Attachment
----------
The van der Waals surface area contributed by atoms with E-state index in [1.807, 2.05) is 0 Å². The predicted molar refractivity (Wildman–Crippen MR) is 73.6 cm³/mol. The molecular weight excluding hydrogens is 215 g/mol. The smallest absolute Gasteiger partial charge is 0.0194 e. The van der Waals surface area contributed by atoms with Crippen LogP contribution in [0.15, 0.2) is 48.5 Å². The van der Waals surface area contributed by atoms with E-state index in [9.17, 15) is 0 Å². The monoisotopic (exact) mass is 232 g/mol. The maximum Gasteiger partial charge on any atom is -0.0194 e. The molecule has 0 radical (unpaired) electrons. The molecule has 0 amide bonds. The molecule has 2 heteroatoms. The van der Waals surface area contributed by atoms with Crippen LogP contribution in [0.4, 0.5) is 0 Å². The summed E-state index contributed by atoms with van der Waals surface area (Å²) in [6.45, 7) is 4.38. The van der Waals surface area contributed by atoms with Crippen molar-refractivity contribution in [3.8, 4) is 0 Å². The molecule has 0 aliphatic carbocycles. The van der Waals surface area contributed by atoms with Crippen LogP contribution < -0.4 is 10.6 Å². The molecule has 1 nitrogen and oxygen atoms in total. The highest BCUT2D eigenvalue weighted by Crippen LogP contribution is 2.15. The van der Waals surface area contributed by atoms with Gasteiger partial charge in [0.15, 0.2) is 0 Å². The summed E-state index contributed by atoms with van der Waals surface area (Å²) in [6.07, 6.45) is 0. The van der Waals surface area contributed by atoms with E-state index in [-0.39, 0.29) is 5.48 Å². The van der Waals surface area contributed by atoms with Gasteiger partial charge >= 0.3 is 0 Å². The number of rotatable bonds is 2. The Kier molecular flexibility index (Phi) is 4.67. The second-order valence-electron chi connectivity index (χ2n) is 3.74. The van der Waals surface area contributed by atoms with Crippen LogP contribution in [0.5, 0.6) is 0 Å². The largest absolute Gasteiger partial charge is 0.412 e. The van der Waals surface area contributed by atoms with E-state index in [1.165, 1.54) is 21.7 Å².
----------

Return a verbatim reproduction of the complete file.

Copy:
The van der Waals surface area contributed by atoms with E-state index in [1.807, 2.05) is 0 Å². The predicted molar refractivity (Wildman–Crippen MR) is 73.6 cm³/mol. The molecular weight excluding hydrogens is 215 g/mol. The smallest absolute Gasteiger partial charge is 0.0194 e. The van der Waals surface area contributed by atoms with Crippen LogP contribution in [0.15, 0.2) is 48.5 Å². The van der Waals surface area contributed by atoms with E-state index in [9.17, 15) is 0 Å². The monoisotopic (exact) mass is 232 g/mol. The maximum Gasteiger partial charge on any atom is -0.0194 e. The molecule has 0 radical (unpaired) electrons. The molecule has 0 amide bonds. The molecule has 2 heteroatoms. The van der Waals surface area contributed by atoms with Crippen LogP contribution in [0.4, 0.5) is 0 Å². The summed E-state index contributed by atoms with van der Waals surface area (Å²) in [6.45, 7) is 4.38. The van der Waals surface area contributed by atoms with Crippen molar-refractivity contribution in [3.8, 4) is 0 Å². The molecule has 0 aliphatic carbocycles. The van der Waals surface area contributed by atoms with Crippen LogP contribution < -0.4 is 10.6 Å². The molecule has 1 nitrogen and oxygen atoms in total. The highest BCUT2D eigenvalue weighted by Crippen LogP contribution is 2.15. The van der Waals surface area contributed by atoms with Gasteiger partial charge in [0.15, 0.2) is 0 Å². The summed E-state index contributed by atoms with van der Waals surface area (Å²) in [6.07, 6.45) is 0. The van der Waals surface area contributed by atoms with E-state index in [-0.39, 0.29) is 5.48 Å². The van der Waals surface area contributed by atoms with Gasteiger partial charge >= 0.3 is 0 Å². The number of rotatable bonds is 2. The Kier molecular flexibility index (Phi) is 4.67. The second-order valence-electron chi connectivity index (χ2n) is 3.74. The van der Waals surface area contributed by atoms with Crippen LogP contribution in [0.5, 0.6) is 0 Å². The largest absolute Gasteiger partial charge is 0.412 e. The van der Waals surface area contributed by atoms with E-state index in [1.165, 1.54) is 21.7 Å².